SLR - July 2019 - Bryan M. Duffin
Autologous Matrix-Induced Chondrogenesis for Osteochondral Lesions of the Talus: A Clinical and Radiological 2 to 8 Year Follow-up Study
Reference: Lizzy Weigelt, MD, Rebecca Hartmann, MD, Christian Pfirrmann, MD, Norman Espinosa, MD, Steph-an Wirth, MD. Autologous Matrix-Induced Chondrogenesis for Osteochondral Lesions of the Talus: A Clinical and Radiological 2 to 8 Year Follow-up Study. The American Journal of Sports Medicine, Volume: 47 issue: 7, page(s): 1679-1686
Scientific Literature Review
Reviewed By: Bryan M. Duffin, DPM
Residency Program: Hunt Regional Medical Center – Greenville, TX
Podiatric Relevance: Osteochondral lesions of the talus are a common injury seen by foot and ankle surgeons and can be treated in several different fashions. Some options for the treatment of cartilage defects include chondral resurfacing with microfracture, autologous chondrocyte transplantation (ACT), autologous matrix-induced chon-drocyte transplantation (AMIC), and osteochondral autologous transplantation (OATS). Which procedure is used in each case is surgeon preference and is guided by size and location of the lesion.
Methods: In this case series, thirty-three patients with osteochondral lesions of the medial talar dome were retrospectively evaluated after open AMIC repair. AMIC is a one-step procedure that involves micro fracture of the derided cartilage lesion to introduce mesenchymal stem cells to the area followed by application of a commercially available collagen I or III covering. The covering is typically fixated with fibrin glue. The lesions ranged in size from .4 - 2.3 cm with a mean of .9 cm. All lesions were approached through a medial malleolar osteotomy. Data analysis included the visual analog scale (VAS) for pain, the American Orthopaedic Foot and Ankle Society score (AO-FAS)for ankle function, the Tegner score for sports activity, and the Magnetic Resonance Observation of Cartilage Repair Tissue (MOCART) scoring system for repair cartilage and subchondral bone evaluation. Mean follow up was 4.7 years and ranged from 2.3-8.0 years.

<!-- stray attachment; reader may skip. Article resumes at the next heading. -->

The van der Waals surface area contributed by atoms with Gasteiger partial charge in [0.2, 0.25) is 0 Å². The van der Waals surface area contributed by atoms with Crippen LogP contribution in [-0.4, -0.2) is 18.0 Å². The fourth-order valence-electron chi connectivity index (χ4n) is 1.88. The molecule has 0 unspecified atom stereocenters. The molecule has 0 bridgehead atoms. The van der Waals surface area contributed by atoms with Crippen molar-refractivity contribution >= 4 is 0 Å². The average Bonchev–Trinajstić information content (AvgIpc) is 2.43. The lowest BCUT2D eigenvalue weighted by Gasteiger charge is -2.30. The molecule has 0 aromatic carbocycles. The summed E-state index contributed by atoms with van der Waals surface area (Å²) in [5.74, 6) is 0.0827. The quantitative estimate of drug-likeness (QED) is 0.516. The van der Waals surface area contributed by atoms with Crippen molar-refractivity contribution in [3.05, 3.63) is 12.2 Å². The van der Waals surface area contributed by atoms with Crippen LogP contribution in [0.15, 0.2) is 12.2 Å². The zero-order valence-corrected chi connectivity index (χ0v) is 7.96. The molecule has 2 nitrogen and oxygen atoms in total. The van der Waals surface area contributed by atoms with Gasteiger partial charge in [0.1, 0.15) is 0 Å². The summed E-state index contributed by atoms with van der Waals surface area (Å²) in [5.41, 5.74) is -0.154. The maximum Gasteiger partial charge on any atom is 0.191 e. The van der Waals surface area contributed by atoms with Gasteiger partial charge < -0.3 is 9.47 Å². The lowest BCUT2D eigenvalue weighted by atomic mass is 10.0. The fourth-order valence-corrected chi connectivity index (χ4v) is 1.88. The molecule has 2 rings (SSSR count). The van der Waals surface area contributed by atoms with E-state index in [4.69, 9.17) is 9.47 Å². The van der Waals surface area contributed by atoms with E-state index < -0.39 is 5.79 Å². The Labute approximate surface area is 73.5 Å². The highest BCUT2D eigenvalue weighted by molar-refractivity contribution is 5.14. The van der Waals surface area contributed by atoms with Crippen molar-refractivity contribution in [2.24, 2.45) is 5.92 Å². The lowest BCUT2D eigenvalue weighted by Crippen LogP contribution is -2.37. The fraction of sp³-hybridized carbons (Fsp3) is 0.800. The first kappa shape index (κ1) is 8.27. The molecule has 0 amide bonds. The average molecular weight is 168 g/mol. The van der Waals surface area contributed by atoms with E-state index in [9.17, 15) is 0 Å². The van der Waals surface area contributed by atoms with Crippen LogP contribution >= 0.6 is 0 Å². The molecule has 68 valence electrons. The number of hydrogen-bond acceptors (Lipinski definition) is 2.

Results: Significant improvement was seen is VAS (6.4 down to 1.4), AOFAS (mean 93.0), Tenger score (3.5 to 5.2) with 79 percent returning to their previous sports levels. MOCART score averaged 60.6 with 88 percent of cases having complete filling of the defect. Fifty-two percent of the patients had hypertrophy of the cartilage layer and all but one had persistent subchondral sclerosis. Fifty-eight of patients underwent revisional surgery mainly for painful hardware but none required revisional surgery for failed AMIC.
Conclusions: Overall great patient outcomes were seen with AMIC in this study. The MOCART score did not correlate with the patients outcomes.